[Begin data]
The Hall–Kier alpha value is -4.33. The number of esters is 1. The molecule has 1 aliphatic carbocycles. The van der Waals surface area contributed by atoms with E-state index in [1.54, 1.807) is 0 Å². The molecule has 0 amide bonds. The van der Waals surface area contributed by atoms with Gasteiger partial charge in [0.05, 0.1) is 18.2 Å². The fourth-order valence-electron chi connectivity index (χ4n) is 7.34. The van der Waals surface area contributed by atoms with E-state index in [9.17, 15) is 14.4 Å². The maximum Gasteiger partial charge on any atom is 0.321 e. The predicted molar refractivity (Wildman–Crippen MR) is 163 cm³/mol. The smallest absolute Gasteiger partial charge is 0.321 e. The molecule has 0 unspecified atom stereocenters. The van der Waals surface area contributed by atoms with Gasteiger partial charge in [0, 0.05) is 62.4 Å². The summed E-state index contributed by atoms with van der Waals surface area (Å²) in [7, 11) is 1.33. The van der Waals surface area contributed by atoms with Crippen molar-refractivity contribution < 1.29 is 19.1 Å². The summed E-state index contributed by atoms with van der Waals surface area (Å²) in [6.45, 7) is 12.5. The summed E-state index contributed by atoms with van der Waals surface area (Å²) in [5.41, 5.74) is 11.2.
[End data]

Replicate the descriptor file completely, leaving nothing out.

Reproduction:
The Hall–Kier alpha value is -4.33. The number of esters is 1. The molecule has 1 aliphatic carbocycles. The van der Waals surface area contributed by atoms with E-state index in [1.54, 1.807) is 0 Å². The molecule has 0 amide bonds. The van der Waals surface area contributed by atoms with Gasteiger partial charge in [0.05, 0.1) is 18.2 Å². The fourth-order valence-electron chi connectivity index (χ4n) is 7.34. The van der Waals surface area contributed by atoms with E-state index in [9.17, 15) is 14.4 Å². The maximum Gasteiger partial charge on any atom is 0.321 e. The predicted molar refractivity (Wildman–Crippen MR) is 163 cm³/mol. The smallest absolute Gasteiger partial charge is 0.321 e. The molecule has 0 unspecified atom stereocenters. The van der Waals surface area contributed by atoms with Gasteiger partial charge in [0, 0.05) is 62.4 Å². The summed E-state index contributed by atoms with van der Waals surface area (Å²) in [7, 11) is 1.33. The van der Waals surface area contributed by atoms with Crippen molar-refractivity contribution < 1.29 is 19.1 Å². The summed E-state index contributed by atoms with van der Waals surface area (Å²) in [6.45, 7) is 12.5. The summed E-state index contributed by atoms with van der Waals surface area (Å²) in [5.41, 5.74) is 11.2.